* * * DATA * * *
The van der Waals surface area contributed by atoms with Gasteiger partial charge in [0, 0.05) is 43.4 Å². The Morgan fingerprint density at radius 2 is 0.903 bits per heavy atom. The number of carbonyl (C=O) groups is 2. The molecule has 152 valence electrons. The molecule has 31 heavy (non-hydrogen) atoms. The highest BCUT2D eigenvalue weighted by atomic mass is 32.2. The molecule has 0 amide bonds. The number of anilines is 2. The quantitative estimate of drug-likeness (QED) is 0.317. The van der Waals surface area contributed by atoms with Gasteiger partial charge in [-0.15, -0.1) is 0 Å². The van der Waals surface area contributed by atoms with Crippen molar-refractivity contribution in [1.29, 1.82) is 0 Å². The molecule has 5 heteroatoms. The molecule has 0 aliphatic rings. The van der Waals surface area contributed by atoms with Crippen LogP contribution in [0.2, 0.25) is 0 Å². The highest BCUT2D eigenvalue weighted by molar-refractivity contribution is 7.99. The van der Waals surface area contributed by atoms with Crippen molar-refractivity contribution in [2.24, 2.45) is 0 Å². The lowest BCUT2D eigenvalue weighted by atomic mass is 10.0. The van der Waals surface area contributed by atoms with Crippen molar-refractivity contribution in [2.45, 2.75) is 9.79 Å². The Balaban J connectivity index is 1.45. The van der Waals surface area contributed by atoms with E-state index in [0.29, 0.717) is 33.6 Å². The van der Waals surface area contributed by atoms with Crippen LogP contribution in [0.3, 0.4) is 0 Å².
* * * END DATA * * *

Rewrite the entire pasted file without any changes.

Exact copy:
The van der Waals surface area contributed by atoms with Gasteiger partial charge in [0, 0.05) is 43.4 Å². The Morgan fingerprint density at radius 2 is 0.903 bits per heavy atom. The number of carbonyl (C=O) groups is 2. The molecule has 152 valence electrons. The molecule has 31 heavy (non-hydrogen) atoms. The highest BCUT2D eigenvalue weighted by atomic mass is 32.2. The molecule has 0 amide bonds. The number of anilines is 2. The quantitative estimate of drug-likeness (QED) is 0.317. The van der Waals surface area contributed by atoms with Gasteiger partial charge in [-0.15, -0.1) is 0 Å². The van der Waals surface area contributed by atoms with Crippen molar-refractivity contribution in [1.29, 1.82) is 0 Å². The molecule has 5 heteroatoms. The molecule has 0 aliphatic rings. The van der Waals surface area contributed by atoms with Crippen LogP contribution in [0.2, 0.25) is 0 Å². The highest BCUT2D eigenvalue weighted by molar-refractivity contribution is 7.99. The van der Waals surface area contributed by atoms with Crippen molar-refractivity contribution in [2.24, 2.45) is 0 Å². The lowest BCUT2D eigenvalue weighted by atomic mass is 10.0. The van der Waals surface area contributed by atoms with Crippen molar-refractivity contribution in [2.45, 2.75) is 9.79 Å². The Balaban J connectivity index is 1.45. The van der Waals surface area contributed by atoms with E-state index in [0.29, 0.717) is 33.6 Å². The van der Waals surface area contributed by atoms with Crippen LogP contribution in [0.3, 0.4) is 0 Å².